In its position paper, UN Women advocates for a stand-alone goal in the post-2015 development agenda to achieve gender equality, women’s rights and women’s empowerment, one that is grounded in human rights and tackles unequal power relations. Along with the stand-alone goal, UN Women is calling for integration of gender equality concerns throughout the other priority areas and goals of the post-2015 development agenda, with clear targets and indicators. While there has been much progress towards women’s rights over the decades, many gaps remain. For women’s rights to become a universal reality, UN Women believes that it is critical to address the structural causes of gender inequality, such as violence against women, unpaid care work, limited control over assets and property, and unequal participation in private and public decision-making. The stand-alone goal must establish minimum standards and push change forward in the three critical areas that are holding women back.
First, it should address violence against women. One in three women is likely to experience physical and sexual violence at some point in her lifetime. The most pervasive human rights abuse in the world today, violence against women and girls is a manifestation of gender-based discrimination and a universal phenomenon which has tremendous costs for societies.
Second, the goal should include the need to expand women’s choices and capabilities. Women and men need equal opportunities, resources and responsibilities. Equal access to land, credit, natural resources, education, health services (including sexual and reproductive health), decent work and equal pay needs to be addressed urgently. Policies, such as child care and parental leave as well as improved access to infrastructure (such as water and energy), are essential to reduce women’s unpaid work so that everyone can enjoy equality at work and at home.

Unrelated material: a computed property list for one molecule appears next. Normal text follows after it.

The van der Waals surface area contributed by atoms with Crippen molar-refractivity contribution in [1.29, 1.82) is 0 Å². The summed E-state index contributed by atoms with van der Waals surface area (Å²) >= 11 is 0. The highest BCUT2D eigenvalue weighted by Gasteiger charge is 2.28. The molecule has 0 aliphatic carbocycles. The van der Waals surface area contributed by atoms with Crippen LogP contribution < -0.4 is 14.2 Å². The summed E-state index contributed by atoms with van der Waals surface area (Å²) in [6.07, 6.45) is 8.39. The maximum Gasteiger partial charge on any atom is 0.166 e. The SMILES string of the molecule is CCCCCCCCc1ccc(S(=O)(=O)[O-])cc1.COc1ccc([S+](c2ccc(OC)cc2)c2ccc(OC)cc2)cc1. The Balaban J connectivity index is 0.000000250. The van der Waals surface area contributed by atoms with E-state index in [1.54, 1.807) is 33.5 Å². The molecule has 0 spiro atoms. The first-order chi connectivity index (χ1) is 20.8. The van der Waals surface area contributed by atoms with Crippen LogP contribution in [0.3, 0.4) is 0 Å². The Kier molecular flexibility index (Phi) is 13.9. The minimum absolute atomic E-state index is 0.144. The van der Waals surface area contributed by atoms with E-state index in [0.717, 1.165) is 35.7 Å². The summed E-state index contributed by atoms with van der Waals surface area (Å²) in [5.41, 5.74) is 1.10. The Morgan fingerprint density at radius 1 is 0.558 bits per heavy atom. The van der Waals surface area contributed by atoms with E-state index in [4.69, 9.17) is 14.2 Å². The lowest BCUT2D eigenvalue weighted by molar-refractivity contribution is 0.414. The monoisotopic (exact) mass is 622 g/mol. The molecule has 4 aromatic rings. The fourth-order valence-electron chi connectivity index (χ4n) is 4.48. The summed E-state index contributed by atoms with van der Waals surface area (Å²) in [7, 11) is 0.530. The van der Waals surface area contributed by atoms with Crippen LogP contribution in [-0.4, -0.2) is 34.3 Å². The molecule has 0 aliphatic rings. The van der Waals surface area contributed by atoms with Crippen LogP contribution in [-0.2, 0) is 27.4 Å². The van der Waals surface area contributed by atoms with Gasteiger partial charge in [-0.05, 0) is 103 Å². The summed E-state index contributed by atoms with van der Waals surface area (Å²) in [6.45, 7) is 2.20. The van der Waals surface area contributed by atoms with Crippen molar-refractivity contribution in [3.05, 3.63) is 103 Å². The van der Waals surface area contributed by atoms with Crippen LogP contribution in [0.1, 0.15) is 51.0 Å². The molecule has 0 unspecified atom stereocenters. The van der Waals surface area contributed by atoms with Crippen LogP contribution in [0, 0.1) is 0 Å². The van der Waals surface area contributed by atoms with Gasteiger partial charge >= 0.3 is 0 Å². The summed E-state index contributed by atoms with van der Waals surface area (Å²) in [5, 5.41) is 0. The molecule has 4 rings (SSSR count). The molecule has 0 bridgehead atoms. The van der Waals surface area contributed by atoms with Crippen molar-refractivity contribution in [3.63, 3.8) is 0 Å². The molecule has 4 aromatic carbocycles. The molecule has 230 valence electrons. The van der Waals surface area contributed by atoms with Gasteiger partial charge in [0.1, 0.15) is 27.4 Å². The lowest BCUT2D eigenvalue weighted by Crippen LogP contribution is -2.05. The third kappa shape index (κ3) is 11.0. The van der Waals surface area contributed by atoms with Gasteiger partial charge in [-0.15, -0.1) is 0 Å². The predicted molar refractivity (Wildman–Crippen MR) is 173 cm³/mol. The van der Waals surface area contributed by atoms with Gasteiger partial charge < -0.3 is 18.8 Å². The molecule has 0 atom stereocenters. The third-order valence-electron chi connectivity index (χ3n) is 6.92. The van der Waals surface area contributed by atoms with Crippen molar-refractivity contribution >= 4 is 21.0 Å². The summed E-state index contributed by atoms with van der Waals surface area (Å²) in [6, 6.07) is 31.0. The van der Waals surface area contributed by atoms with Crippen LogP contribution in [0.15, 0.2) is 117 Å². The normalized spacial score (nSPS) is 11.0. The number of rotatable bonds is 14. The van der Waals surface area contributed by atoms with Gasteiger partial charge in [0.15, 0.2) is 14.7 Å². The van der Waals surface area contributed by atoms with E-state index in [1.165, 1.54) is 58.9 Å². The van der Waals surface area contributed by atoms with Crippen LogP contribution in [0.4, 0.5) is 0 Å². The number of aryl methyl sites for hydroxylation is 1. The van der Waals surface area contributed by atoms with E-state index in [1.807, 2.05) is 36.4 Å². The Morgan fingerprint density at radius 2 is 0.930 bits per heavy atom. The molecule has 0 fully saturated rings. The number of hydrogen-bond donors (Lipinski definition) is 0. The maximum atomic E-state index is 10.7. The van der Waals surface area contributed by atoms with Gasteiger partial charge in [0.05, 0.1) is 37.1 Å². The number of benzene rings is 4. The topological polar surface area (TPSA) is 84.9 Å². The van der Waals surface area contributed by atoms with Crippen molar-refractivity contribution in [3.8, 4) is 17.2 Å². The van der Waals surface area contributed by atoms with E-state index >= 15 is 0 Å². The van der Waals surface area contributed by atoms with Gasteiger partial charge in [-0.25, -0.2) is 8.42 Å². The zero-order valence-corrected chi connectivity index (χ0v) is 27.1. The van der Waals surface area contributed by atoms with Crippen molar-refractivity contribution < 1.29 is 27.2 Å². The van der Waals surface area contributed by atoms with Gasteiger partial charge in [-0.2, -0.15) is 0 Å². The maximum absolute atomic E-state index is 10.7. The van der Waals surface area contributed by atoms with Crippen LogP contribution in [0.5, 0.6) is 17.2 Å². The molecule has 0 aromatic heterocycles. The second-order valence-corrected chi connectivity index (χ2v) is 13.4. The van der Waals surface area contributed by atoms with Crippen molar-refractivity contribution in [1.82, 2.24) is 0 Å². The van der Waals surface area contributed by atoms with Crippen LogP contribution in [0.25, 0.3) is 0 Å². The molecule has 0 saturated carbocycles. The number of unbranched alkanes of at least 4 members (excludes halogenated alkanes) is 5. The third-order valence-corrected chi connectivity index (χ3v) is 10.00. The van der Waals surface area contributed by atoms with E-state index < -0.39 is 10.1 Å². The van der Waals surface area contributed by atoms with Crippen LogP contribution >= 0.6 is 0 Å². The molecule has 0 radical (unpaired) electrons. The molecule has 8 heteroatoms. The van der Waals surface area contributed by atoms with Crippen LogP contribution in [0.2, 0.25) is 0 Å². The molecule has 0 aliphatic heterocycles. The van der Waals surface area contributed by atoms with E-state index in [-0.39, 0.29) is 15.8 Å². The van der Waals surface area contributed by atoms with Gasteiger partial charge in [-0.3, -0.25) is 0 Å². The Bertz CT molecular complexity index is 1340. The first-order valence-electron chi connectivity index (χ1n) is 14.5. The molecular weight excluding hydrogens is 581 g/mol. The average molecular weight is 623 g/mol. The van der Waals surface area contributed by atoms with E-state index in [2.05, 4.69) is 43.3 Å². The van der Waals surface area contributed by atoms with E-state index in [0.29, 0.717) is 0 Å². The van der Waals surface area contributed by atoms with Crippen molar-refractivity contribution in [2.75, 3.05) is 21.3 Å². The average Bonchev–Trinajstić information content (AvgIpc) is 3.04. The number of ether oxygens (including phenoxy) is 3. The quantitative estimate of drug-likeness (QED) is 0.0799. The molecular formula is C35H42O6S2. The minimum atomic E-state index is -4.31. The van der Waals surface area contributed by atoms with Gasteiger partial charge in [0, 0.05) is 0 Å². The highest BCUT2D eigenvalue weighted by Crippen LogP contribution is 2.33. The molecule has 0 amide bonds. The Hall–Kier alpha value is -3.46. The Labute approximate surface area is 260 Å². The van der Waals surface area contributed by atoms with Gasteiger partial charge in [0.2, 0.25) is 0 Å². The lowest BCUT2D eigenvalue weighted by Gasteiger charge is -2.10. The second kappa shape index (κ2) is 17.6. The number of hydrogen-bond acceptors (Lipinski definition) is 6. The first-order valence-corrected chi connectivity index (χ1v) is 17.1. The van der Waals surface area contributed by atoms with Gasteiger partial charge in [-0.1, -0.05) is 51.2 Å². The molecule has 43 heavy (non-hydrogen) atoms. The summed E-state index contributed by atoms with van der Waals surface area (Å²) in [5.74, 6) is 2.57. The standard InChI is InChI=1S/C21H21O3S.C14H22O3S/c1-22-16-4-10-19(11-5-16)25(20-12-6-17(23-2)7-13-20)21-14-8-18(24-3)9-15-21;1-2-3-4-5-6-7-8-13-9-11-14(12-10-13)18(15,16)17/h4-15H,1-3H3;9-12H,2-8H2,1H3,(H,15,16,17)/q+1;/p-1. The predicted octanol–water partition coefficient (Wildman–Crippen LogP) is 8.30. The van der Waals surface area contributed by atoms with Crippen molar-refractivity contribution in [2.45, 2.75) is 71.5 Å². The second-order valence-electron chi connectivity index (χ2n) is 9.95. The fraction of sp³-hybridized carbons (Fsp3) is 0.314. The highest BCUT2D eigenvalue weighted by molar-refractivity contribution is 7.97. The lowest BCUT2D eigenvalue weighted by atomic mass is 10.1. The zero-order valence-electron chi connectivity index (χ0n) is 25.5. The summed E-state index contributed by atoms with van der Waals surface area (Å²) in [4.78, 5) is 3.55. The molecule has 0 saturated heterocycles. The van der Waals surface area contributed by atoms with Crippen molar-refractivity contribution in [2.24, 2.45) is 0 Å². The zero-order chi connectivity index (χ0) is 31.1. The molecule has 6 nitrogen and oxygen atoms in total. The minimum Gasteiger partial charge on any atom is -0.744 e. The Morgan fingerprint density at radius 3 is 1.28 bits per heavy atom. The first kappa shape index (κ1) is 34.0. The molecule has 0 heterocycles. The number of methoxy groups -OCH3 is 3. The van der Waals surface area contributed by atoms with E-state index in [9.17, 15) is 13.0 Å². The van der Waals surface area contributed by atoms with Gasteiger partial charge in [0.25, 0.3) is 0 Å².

Third, the goal should address the need to ensure that women have a voice within households, and in public and private decision-making spheres. For meaningful and inclusive democracy, women’s voices should be heard in decision-making and in all spheres, such as public and private institutions, national and local parliaments, media, civil society, in the management of firms, families and communities.
These elements are already included in existing international commitments. The elaboration and substantiation of a new-generation development goal on achieving gender equality, women’s rights and women’s empowerment should be based on existing norms and standards for gender equality such as the Convention on the Elimination of All Forms of Discrimination against Women (CEDAW) and the Beijing Platform for Action, as well as on outcomes of major conferences and resolutions of bodies such as the General Assembly and the Commission on the Status of Women.
The post-2015 development agenda offers a real opportunity to drive lasting change for women’s rights and equality, and to bring transformative change in women’s and men’s lives. We cannot afford to miss this opportunity.